Receive $80 Grab vouchers valid for use on all Grab services except GrabHitch and GrabShuttle when you subscribe to BT All-Digital at only $0.99*/month.
Find out more at btsub.sg/promo
NEVER halt trading on a stock on the final day of any year and expect the new year to be greeted by a jolly crowd of investors unless of course, it's for good reason or you are going to pull a rabbit out of the hat.
And never (ever) extend that three-day halt for an over a month-long suspension (what a curious thing although granted, the Singapore Exchange rule book allows for it) pending announcement of a major disposal unless one is hand-on-chest certain it's going to pan out.
Technics Oil & Gas did exactly that and stomached an over 80 per cent loss in stock value in mid-February this year when it resumed trading with no deal in the bag.
At a low of seven Singapore cents, to which it had dived on Friday after falling 18 per cent and drawn the second trading activity query from the Singapore Exchange in three months, one would need binoculars to see its high of 74.5 cents reached last November.
Just what is troubling this company - which makes process modules and gas compression units for oil and gas players and in 2008 moved from Sesdaq to the main board - that has led it to shed the vaunted adulation as a hidden gem many years ago to an unfolding calamity in recent months? A great deal - of bad.
Last week, the company founded by Robin Ting Yew Sue - who in February this year resigned as executive chairman, citing medical reasons - announced that its landlord, Soilbuild Business Reit, has taken legal action to claim rent and other charges for the premises of 72 Loyang Way.
The leasehold property, which serves as an integrated offshore supply base, used to belong to Technics' wholly-owned unit until it was sold to Soilbuild Reit mid-last year for S$97 million under a sale and 15-year leaseback pact to help ease Technics' negative working capital and repay bank borrowings.
But alas, Technics is now facing woes on the lease payment.
More news came on the same day, this time in regard to Mr Ting's son, Deren Ting Tiong Ching, who had stepped down as executive director in April; he and a connected entity filed a lawsuit claiming S$4.9 million in loan repayments from Technics. Mr Deren Ting, who had served Technics for 17 years (half of that as executive director), evidently no longer has any sentimental attachment to the company.
There was another back-to-back salt-in-wound development. Technics announced that a S$70.5 million contract to build a liftboat, the same contract that it had thumped its chest over back in September 2015 as a sure thing, has lapsed due to non-fulfilment of a clause by parties on the contract's effective date.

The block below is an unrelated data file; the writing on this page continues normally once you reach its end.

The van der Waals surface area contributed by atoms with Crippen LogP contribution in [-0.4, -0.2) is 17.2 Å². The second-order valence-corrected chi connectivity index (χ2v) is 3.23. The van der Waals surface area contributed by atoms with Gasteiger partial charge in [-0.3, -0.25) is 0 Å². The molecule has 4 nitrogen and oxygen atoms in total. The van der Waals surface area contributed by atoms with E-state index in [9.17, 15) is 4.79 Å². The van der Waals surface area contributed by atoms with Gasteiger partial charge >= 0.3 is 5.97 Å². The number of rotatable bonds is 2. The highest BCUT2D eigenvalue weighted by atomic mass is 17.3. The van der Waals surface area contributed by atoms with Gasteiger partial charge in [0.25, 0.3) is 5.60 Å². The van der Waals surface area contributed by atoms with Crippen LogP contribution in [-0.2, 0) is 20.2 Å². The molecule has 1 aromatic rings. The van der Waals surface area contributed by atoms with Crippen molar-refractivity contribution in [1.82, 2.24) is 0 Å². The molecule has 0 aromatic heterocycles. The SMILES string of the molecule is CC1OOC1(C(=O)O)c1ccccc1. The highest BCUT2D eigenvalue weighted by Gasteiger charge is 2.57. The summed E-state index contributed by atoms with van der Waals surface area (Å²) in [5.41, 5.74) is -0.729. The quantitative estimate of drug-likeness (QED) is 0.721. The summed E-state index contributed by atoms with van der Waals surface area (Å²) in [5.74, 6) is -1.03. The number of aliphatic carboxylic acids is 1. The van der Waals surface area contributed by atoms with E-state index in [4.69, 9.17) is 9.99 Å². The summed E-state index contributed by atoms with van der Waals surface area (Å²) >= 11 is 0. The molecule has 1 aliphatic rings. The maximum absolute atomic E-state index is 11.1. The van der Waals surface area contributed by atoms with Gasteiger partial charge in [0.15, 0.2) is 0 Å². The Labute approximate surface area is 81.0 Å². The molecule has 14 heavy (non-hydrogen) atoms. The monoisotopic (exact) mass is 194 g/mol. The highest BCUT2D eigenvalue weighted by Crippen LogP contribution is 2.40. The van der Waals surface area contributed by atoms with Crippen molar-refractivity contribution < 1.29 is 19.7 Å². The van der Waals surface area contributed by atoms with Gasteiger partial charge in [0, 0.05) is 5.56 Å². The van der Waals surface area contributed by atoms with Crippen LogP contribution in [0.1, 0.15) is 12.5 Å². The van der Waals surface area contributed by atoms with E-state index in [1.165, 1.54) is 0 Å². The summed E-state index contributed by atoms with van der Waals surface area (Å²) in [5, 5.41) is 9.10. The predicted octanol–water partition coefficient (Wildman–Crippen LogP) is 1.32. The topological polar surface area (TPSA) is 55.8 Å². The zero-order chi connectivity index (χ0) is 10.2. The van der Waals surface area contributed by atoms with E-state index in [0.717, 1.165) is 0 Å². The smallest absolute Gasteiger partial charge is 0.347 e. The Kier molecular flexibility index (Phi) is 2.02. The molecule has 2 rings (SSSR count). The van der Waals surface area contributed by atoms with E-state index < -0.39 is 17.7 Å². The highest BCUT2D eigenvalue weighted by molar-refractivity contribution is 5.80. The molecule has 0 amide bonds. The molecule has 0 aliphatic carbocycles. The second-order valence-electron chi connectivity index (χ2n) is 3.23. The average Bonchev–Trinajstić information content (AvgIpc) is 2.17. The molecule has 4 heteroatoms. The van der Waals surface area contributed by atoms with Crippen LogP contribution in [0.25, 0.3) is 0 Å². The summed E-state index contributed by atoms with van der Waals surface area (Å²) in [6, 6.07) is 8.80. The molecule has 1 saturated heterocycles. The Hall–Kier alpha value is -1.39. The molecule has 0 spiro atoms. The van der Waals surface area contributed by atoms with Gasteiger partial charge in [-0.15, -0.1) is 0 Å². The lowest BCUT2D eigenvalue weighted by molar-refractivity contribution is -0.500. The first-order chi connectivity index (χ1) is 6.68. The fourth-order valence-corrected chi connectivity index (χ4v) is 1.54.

Barely a week before this string of bad news, filings with SGX revealed that some 13.6 million shares belonging to Mr Robin Ting were force sold by financial institutions for S$2.1 million between Feb 29 and March 22 over eight transactions, cutting his stake in the company to 4.74 per cent from 10.68 per cent.
There's been a whole lot of selling by his son too before this; the latter sold 14 million shares or almost all of his 6.18 per cent holdings for S$2.8 million. His stake is now just 0.06 per cent.
Next, Malaysian-listed turnkey contractor for high-rise buildings and power plants controlled by well-known businessman AK Nathan, Eversendai Corp, emerged as a major owner with a 29.87 per cent slice of Technics, adding more intrigue.
Eversendai's stake in Technics was built up over several transactions since late 2012 when the stock was then trading at just over S$1, up to more recently in late February and early March when it picked up a sizeable 10.3 per cent chunk at between 12.2 and 13.7 cents.
Following that and what appears to be a string of curious and haphazard boardroom switches at Technics over the course of the year, Mr Nathan was appointed executive chairman and group managing director of Technics on April 1.
What could have possessed Eversendai to pick up more stock of a troubled firm whose woes are clearly more than just its slipping financials? (Technics posted nearly S$6 million of losses for the first half ended March 2016 while revenue, annualised, has more than halved in four years).
Is it a white knight or injured horseman?
Eversendai now appears to be left with merely two hard choices - go for broke, stave off claims against the company while it gets Technics all stitched up or walk away from its investment which has cost some S$40 million.
For Technics' other shareholders, it means a great deal of (more) waiting or a lot more gloomy news could be in the offing.